Jerame Clough
    -Next Gen Politics

  2. Pete Murphy says:

    Jerame, thank you so much for asking this question! It’s the most crucial question of our times, and gets at the very heart and soul of the theory that I’ve proposed in my book.

    First of all, without even getting into my theory, consider what you’ve just proposed: never-ending population growth. It’s impossible. Even if we say that economists are right when they assert that resource shortages will never be a problem because man is ingenious enough to overcome any such problems (a real stretch of the imagination), unending population growth is still impossible from the standpoint that there is only a limited supply of elements on earth that could be used in the make-up of human flesh. For example, at the current rate of global population growth, in only 1,100 years every drop of water on earth, including fresh water and sea water, would be locked up in the make-up of human flesh. That’s obviously impossible. The human population would have to level off much sooner than that if we are all to have water to drink!

    The point here is that, regardless of whether or not we want to face it, the population will level off. If it doesn’t happen by reducing the birth rate, then the only alternative is an increase in the death rate.

    So, if we must eventually face the day when the population levels off, forcing us to deal with the economic challenges that presents, will those challenges be easier to deal with now, when the population is less, or in the future, when we are far more densely populated? Will dealing with the problem of funding social security be easier now, or when we reach the same point with ten times as many retirees?

    But that’s just the ultimate, end-game scenario. I maintain that overpopulation is already a drag on our economy. Others’ concerns for overpopulation are rooted in worries over resource shortages and environmental degradation, which are certainly legitimate concerns. But I may be among the first to build an economic case for stabilizing and even reducing our population. To put it very briefly, my theory is this: that as people are forced to crowd together and conserve space, it is inevitable that per capita consumption must decline. Falling per capita consumption, especially in the face of rising productivity (which always rises), unavoidably yields rising unemployment and poverty.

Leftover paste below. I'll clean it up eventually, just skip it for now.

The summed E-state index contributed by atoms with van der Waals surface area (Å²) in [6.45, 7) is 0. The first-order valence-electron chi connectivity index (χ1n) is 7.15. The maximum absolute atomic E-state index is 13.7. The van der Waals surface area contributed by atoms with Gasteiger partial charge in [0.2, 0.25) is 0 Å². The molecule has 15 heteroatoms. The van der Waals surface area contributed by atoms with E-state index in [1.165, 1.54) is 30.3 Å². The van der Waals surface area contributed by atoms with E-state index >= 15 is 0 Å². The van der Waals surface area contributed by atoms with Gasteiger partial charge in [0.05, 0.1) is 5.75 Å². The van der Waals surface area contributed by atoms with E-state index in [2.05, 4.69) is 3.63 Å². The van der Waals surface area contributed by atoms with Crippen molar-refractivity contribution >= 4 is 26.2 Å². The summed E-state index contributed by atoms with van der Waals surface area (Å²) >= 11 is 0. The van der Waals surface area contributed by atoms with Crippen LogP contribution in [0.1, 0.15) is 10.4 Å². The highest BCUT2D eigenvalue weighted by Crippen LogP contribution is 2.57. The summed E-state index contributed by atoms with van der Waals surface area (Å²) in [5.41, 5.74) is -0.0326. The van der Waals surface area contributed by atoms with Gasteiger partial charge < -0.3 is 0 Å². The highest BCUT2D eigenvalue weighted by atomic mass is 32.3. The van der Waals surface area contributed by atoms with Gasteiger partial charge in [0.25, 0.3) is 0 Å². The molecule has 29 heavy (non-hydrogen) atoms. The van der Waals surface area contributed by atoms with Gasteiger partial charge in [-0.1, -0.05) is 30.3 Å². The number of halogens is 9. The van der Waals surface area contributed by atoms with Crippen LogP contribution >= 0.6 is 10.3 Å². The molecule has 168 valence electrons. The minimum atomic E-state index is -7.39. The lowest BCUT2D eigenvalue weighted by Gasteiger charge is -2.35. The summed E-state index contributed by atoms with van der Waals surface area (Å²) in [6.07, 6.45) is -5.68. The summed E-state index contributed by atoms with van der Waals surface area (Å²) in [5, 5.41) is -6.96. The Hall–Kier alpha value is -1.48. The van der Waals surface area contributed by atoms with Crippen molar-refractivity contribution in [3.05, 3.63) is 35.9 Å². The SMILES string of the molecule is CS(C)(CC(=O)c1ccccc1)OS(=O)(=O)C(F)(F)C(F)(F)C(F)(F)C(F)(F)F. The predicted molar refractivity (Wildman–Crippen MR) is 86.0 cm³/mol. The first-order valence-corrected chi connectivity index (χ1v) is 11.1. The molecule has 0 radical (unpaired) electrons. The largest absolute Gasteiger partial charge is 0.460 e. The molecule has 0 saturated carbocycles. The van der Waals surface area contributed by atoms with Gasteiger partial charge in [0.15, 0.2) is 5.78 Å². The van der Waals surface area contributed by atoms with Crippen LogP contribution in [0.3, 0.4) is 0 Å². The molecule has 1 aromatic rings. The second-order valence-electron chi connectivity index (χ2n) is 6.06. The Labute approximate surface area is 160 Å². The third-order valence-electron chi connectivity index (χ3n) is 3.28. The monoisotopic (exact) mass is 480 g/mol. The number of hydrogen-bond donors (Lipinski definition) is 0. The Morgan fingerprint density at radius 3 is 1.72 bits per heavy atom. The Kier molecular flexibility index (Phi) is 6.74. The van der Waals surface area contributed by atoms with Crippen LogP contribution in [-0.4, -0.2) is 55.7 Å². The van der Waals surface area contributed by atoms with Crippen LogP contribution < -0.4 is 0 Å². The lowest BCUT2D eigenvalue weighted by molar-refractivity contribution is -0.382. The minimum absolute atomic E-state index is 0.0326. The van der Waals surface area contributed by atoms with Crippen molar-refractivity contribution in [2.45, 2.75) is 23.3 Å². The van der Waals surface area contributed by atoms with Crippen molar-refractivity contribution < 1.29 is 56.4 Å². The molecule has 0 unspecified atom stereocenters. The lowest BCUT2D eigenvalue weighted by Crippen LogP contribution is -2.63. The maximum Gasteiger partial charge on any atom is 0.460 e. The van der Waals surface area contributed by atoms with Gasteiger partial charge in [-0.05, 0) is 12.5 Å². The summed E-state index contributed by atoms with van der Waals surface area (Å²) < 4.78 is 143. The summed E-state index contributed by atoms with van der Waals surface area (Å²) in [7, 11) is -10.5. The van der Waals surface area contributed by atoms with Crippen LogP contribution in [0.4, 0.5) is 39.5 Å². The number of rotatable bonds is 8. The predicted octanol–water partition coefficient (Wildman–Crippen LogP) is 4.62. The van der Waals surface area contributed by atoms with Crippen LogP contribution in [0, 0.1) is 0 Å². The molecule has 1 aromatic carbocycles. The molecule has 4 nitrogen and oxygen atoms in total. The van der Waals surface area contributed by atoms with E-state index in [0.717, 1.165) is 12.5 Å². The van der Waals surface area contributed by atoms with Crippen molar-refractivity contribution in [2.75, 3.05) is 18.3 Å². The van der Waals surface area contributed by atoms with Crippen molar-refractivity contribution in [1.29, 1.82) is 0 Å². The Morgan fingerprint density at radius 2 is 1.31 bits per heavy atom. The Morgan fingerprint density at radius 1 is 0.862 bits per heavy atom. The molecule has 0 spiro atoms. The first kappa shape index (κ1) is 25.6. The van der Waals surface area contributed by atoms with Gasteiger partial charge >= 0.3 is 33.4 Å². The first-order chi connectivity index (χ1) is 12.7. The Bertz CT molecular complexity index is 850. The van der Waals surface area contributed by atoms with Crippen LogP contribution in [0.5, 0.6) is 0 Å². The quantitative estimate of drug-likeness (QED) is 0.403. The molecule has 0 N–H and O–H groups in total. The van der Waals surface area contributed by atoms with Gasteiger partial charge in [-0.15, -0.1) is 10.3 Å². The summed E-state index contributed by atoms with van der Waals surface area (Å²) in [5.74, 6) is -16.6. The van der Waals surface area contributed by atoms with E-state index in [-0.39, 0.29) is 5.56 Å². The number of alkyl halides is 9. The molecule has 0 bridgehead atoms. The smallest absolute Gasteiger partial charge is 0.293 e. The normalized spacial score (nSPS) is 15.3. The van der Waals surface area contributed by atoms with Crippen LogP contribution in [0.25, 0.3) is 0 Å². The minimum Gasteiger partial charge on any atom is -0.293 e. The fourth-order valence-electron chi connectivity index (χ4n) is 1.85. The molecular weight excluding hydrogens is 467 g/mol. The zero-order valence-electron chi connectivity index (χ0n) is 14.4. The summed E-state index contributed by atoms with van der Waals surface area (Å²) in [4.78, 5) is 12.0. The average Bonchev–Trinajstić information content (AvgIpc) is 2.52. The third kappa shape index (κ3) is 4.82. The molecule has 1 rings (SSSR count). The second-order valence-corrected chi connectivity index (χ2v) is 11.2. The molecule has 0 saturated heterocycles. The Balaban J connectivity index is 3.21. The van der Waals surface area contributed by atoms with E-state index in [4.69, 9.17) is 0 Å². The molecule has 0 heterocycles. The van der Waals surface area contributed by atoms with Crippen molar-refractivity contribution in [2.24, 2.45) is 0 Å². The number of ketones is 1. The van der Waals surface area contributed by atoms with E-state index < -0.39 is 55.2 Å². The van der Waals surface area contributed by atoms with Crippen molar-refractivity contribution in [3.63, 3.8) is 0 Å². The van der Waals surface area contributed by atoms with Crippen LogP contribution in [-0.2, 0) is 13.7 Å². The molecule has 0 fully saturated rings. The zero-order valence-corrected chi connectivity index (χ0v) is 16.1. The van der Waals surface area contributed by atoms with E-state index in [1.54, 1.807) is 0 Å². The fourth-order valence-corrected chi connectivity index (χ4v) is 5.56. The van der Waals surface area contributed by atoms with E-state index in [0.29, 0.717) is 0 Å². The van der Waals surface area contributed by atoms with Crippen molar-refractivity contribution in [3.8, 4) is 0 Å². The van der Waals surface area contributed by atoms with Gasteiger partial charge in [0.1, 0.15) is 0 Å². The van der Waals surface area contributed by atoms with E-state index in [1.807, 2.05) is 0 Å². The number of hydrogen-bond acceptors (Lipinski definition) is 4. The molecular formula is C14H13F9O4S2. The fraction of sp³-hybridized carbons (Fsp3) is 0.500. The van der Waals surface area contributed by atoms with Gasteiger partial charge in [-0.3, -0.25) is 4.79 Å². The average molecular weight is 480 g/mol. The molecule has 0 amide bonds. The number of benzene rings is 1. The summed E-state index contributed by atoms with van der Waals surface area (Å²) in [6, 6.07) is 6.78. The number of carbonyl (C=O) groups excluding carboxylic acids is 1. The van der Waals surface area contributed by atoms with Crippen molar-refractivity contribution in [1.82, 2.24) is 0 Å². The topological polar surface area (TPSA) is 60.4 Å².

Consider just one example, the per capita consumption of dwelling space. In Japan, a wealthy nation, but ten times as densely populated as the U.S., their per capita consumption of dwelling space is less than a third of that in the U.S. So their per capita consumption of all of the products and materials involved in constructing housing is less than a third of ours. This same relationship is evident for nearly every product you can imagine, with the exception of food, water and perhaps clothing. It’s simply impossible to consume many products – especially those that require the most space to use and store – at a level that’s consistent with a high standard of living.

    There are two major ramifications of this theory:
    1. If we want to avoid rising unemployment and poverty, then we must level off and eventually reduce our population to an “optimum” level.
    2. It’s economic suicide to attempt to trade freely with nations that are overpopulated.

    The second point above may be difficult to understand without reading my book. But consider what happens when a nation like the U.S. attempts to trade freely with a nation like Japan. Our economies combine. The work of manufacturing is spread evenly across the combined labor force. But, while Japan gets access to a healthy market, all we get in return is access to a market badly stunted by overcrowding and low per capita consumption (if we get access at all). The resulting trade deficit and loss of jobs is automatic.

    Jerame, I’d love it if you bought a copy of my book, since that would support my efforts to inject this new thinking into the political arena. But, since Next Gen Politics is a very nice web site of some political influence, I’m willing to send you a complimentary copy. All I ask in return is that you read it and give my theory serious consideration. (Maybe you could even post a review, but that’s up to you.) If you’ll just send me an E-mail with a mailing address, I’ll get a copy in the mail to you right away.